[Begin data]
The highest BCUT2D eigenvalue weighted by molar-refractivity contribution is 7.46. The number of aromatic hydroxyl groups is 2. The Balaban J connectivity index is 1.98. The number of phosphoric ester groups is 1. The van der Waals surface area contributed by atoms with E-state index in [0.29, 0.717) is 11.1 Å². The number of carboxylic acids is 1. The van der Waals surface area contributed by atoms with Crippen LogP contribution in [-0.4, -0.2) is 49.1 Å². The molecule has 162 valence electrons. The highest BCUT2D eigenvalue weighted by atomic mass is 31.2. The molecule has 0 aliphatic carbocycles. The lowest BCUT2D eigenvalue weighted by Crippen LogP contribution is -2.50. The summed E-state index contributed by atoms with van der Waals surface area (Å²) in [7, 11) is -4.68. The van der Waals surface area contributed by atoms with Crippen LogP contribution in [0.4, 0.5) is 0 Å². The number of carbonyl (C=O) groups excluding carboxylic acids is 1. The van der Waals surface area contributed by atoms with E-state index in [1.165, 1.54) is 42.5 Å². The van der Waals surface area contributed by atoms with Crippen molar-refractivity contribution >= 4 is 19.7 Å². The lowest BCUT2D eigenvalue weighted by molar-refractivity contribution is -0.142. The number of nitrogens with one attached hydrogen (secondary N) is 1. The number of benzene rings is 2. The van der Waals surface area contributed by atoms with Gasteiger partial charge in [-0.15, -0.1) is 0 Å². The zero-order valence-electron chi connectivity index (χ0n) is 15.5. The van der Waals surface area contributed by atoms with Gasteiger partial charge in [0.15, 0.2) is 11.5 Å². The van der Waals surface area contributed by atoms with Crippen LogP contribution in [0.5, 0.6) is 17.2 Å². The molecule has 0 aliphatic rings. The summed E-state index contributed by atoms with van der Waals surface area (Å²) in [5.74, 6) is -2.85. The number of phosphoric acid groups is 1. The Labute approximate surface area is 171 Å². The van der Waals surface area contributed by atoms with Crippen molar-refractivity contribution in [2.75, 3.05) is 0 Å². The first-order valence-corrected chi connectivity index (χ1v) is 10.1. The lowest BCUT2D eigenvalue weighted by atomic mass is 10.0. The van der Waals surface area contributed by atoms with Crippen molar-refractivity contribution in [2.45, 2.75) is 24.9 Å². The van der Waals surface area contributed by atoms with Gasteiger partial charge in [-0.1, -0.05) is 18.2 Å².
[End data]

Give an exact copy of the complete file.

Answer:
The highest BCUT2D eigenvalue weighted by molar-refractivity contribution is 7.46. The number of aromatic hydroxyl groups is 2. The Balaban J connectivity index is 1.98. The number of phosphoric ester groups is 1. The van der Waals surface area contributed by atoms with E-state index in [0.29, 0.717) is 11.1 Å². The number of carboxylic acids is 1. The van der Waals surface area contributed by atoms with Crippen LogP contribution in [-0.4, -0.2) is 49.1 Å². The molecule has 162 valence electrons. The highest BCUT2D eigenvalue weighted by atomic mass is 31.2. The molecule has 0 aliphatic carbocycles. The lowest BCUT2D eigenvalue weighted by Crippen LogP contribution is -2.50. The summed E-state index contributed by atoms with van der Waals surface area (Å²) in [7, 11) is -4.68. The van der Waals surface area contributed by atoms with Crippen LogP contribution in [0.4, 0.5) is 0 Å². The number of carbonyl (C=O) groups excluding carboxylic acids is 1. The van der Waals surface area contributed by atoms with E-state index in [1.165, 1.54) is 42.5 Å². The van der Waals surface area contributed by atoms with Crippen molar-refractivity contribution >= 4 is 19.7 Å². The lowest BCUT2D eigenvalue weighted by molar-refractivity contribution is -0.142. The number of nitrogens with one attached hydrogen (secondary N) is 1. The number of benzene rings is 2. The van der Waals surface area contributed by atoms with Gasteiger partial charge in [-0.15, -0.1) is 0 Å². The zero-order valence-electron chi connectivity index (χ0n) is 15.5. The van der Waals surface area contributed by atoms with Gasteiger partial charge in [0.15, 0.2) is 11.5 Å². The van der Waals surface area contributed by atoms with Crippen LogP contribution in [0.5, 0.6) is 17.2 Å². The molecule has 0 aliphatic rings. The summed E-state index contributed by atoms with van der Waals surface area (Å²) in [5.74, 6) is -2.85. The number of phosphoric acid groups is 1. The Labute approximate surface area is 171 Å². The van der Waals surface area contributed by atoms with Crippen molar-refractivity contribution in [2.75, 3.05) is 0 Å². The first-order valence-corrected chi connectivity index (χ1v) is 10.1. The lowest BCUT2D eigenvalue weighted by atomic mass is 10.0. The van der Waals surface area contributed by atoms with Crippen molar-refractivity contribution in [2.45, 2.75) is 24.9 Å². The van der Waals surface area contributed by atoms with Gasteiger partial charge in [-0.1, -0.05) is 18.2 Å².